A few months ago, I released Episode 27 of the English 2.0 Podcast titled, “How to Use Movies to Study English”. I received a lot of positive feedback on that episode so I wanted to go a little more in depth on how I approach using movies to study English. For the first lesson of Studying English with Movies, let’s take a look at a scene from the action movie, “Man of Steel”.
Step 1: Choose the Movie
The first thing we need to do is choose a movie that we will use to study from. As I mentioned in the podcast episode, there are basically two ways to study English using movies. The first one is for comprehension and the second one is for context. For this example, let’s focus on the second type: context study.
Now, I’d usually recommend using a movie with more natural dialogue that would be similar to what you would use in your daily life. Dramas, light comedies, and family movies are best for this. If you wish to choose an action or science fiction movie, there are some things to take into consideration before you begin.
First, note that the movie may have a lot of specific vocabulary. If it is an imaginary world, there may be a lot of names and terms that are unfamiliar and not used in daily conversation. In addition, there may be a lot of technical terms that are specific to police work or scientific work, etc.
Step 2: Choose a Scene
In this example, actually I have chosen an action movie, “Man of Steel” but I have carefully selected a scene that has some normal dialogue. I like to focus on scenes that are only between two people to keep the situation as simple as possible. This allows us to focus on the language and eliminates distraction from extra characters.
This scene features Lois Lane, a reporter for the Daily Planet newspaper having a conversation with Clark Kent (Superman) at a cemetery. She is advising him to share his secret with the world and reveal his identity.
Step 3 (optional): Try Writing Down the Script (Dictation)
If you have time, I would advise writing down what you hear in the scene. Try writing every word or sound that you hear, even if you can’t identify it clearly. Just mark down the sound of what you think you are hearing. This will help you fine tune your ear and help you with pronunciation in the future.
If you have the script (you can check imsdb.com or if you have the DVD turn on the English subtitles), check your dictation with the script. Any sounds or words that you couldn’t hear exactly will hopefully become clear to you at that point. Make a note of the sound you heard and the actual word or phrase that was spoken. When you do this, you will be focusing on HOW you can sound more like a native speaker. This is very important if you want to improve your pronunciation.
Step 4: Look Up any New Vocabulary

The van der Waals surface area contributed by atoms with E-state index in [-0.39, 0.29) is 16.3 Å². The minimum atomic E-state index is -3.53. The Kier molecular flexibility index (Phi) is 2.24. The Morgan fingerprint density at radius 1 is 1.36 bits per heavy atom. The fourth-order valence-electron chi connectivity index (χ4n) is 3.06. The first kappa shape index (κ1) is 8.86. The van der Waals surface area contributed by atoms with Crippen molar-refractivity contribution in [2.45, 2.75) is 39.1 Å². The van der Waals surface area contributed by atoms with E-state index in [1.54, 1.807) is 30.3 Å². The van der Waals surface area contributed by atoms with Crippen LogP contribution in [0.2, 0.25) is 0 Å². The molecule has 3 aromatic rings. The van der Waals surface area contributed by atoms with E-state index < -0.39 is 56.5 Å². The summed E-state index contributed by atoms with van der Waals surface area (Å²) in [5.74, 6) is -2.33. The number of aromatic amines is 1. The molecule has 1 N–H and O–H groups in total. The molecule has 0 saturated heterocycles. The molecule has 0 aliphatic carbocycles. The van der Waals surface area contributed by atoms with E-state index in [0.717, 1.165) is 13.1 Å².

Step 5: Find Common Sentence Patterns
This is a very key step. In this step, we are identifying common sentence patterns in the script that we can use for our spoken communication.
What are sentence patterns? I like to think of them as keys to unlocking language. Let’s use the script from our scene to demonstrate:
Clark: What if I don’t want my story told?
Lois: It’s going to come out eventually. Somebody’s going to get a photograph or figure out where you live.
Clark: Then I’ll just disappear again.
Lois: The only way you could disappear for good is to stop helping people altogether and I sense that’s not an option for you.
Clark: My father believed that if the world found out who I really was, they’d reject me out of fear.
This scene has several good examples to choose from. Let’s start with an easy one. We will use Clark’s first line in the scene:
In the previous line, Lois said to Clark, “Let me tell your story” which in the context of this movie means, “I want to share your secret that you have super powers.”
Now, hopefully you’re familiar with the story of Superman and he of course is not ready to share that secret yet. With that in mind, we can understand that he would be concerned about revealing his identity to the world. So to express that concern, he responds to Lois with, “What if I don’t want my story told?” meaning in other words, “I’m concerned about you sharing my secret with the whole world and I don’t want you to.”
Therefore, if we look at his sentence and try to identify the “key”, it would be:
This sentence pattern shows concern for future effects or possible results of present actions. Also, it includes the feeling that the speaker does not want “X” which in this case is an event, action, or thing.
Here are some other examples you could make with this pattern:
“What if I don’t want to become a doctor?”
“What if I don’t want you to help me?”
“What if I don’t want their money?”
Now, those examples are specific to a particular context and we won’t go into that now, but I just wanted to show you how this pattern can be used.
If you can find other sentence patterns like this, I believe it is a very valuable and powerful skill to have when studying English from movies. When you are able to use these patterns in your real life conversations, not only are you likely speaking with natural phrases and pronunciation, but also you are thinking in English.
There are some other things you can do with movies but we’ll stop here for today. If you have found this blog post valuable, please leave a Comment below and let me know! Also, if you have any tips or advice on how to use movies to study English, please share them with your fellow English learners!
If you there is enough interest shown here or communicated to me, I will be happy to talk about some other methods in future posts.
For now, good luck and have fun!